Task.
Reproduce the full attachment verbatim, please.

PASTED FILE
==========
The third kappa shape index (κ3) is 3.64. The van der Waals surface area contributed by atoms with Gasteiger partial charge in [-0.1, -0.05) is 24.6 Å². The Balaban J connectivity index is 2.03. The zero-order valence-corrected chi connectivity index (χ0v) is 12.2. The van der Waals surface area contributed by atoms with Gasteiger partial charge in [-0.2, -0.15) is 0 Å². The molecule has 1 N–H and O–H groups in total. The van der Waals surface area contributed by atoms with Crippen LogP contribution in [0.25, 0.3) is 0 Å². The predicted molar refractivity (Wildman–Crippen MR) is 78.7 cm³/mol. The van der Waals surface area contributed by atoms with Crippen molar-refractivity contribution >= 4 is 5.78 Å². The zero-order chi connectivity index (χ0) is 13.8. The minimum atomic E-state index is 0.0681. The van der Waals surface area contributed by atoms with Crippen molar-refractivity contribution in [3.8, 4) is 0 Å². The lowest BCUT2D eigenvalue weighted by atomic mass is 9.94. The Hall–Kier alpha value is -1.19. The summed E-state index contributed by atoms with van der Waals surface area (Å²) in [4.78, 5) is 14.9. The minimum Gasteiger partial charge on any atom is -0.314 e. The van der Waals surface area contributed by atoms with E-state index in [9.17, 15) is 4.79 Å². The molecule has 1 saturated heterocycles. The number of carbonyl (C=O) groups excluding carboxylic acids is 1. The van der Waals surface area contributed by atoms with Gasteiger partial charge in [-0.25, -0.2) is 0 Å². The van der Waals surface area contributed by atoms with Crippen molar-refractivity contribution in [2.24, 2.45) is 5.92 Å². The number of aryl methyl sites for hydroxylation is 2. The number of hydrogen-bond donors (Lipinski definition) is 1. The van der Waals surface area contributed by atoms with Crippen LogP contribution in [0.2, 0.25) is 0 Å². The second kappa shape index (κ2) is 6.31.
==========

The third kappa shape index (κ3) is 3.64. The van der Waals surface area contributed by atoms with Gasteiger partial charge in [-0.1, -0.05) is 24.6 Å². The Balaban J connectivity index is 2.03. The zero-order valence-corrected chi connectivity index (χ0v) is 12.2. The van der Waals surface area contributed by atoms with Gasteiger partial charge in [-0.2, -0.15) is 0 Å². The molecule has 1 N–H and O–H groups in total. The van der Waals surface area contributed by atoms with Crippen LogP contribution in [0.25, 0.3) is 0 Å². The predicted molar refractivity (Wildman–Crippen MR) is 78.7 cm³/mol. The van der Waals surface area contributed by atoms with Crippen molar-refractivity contribution >= 4 is 5.78 Å². The zero-order chi connectivity index (χ0) is 13.8. The minimum atomic E-state index is 0.0681. The van der Waals surface area contributed by atoms with Crippen molar-refractivity contribution in [3.8, 4) is 0 Å². The lowest BCUT2D eigenvalue weighted by atomic mass is 9.94. The Hall–Kier alpha value is -1.19. The summed E-state index contributed by atoms with van der Waals surface area (Å²) in [4.78, 5) is 14.9. The minimum Gasteiger partial charge on any atom is -0.314 e. The van der Waals surface area contributed by atoms with E-state index in [9.17, 15) is 4.79 Å². The molecule has 1 saturated heterocycles. The number of carbonyl (C=O) groups excluding carboxylic acids is 1. The van der Waals surface area contributed by atoms with Gasteiger partial charge in [-0.25, -0.2) is 0 Å². The van der Waals surface area contributed by atoms with Crippen molar-refractivity contribution in [2.24, 2.45) is 5.92 Å². The number of aryl methyl sites for hydroxylation is 2. The number of hydrogen-bond donors (Lipinski definition) is 1. The van der Waals surface area contributed by atoms with Crippen LogP contribution in [0.2, 0.25) is 0 Å². The second kappa shape index (κ2) is 6.31.